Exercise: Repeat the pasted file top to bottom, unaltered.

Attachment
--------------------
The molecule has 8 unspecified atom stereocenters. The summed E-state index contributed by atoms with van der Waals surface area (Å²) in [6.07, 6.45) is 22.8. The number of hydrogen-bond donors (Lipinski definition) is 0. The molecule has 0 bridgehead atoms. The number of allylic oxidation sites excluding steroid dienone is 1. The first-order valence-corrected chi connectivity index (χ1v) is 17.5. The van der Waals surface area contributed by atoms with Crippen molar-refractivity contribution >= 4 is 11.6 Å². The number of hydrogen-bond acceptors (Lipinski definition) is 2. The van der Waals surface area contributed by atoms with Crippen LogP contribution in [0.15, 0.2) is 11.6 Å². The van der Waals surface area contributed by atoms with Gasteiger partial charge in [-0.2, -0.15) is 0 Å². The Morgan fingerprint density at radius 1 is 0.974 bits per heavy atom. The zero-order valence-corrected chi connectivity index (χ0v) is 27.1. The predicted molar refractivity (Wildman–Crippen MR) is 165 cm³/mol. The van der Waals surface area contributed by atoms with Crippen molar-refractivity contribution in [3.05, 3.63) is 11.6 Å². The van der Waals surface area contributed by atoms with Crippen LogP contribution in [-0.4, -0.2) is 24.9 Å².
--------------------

The molecule has 8 unspecified atom stereocenters. The summed E-state index contributed by atoms with van der Waals surface area (Å²) in [6.07, 6.45) is 22.8. The number of hydrogen-bond donors (Lipinski definition) is 0. The molecule has 0 bridgehead atoms. The number of allylic oxidation sites excluding steroid dienone is 1. The first-order valence-corrected chi connectivity index (χ1v) is 17.5. The van der Waals surface area contributed by atoms with Crippen molar-refractivity contribution >= 4 is 11.6 Å². The number of hydrogen-bond acceptors (Lipinski definition) is 2. The van der Waals surface area contributed by atoms with Crippen LogP contribution in [0.15, 0.2) is 11.6 Å². The van der Waals surface area contributed by atoms with Gasteiger partial charge in [-0.2, -0.15) is 0 Å². The Morgan fingerprint density at radius 1 is 0.974 bits per heavy atom. The zero-order valence-corrected chi connectivity index (χ0v) is 27.1. The predicted molar refractivity (Wildman–Crippen MR) is 165 cm³/mol. The van der Waals surface area contributed by atoms with Crippen molar-refractivity contribution in [3.05, 3.63) is 11.6 Å². The van der Waals surface area contributed by atoms with Crippen LogP contribution in [-0.4, -0.2) is 24.9 Å².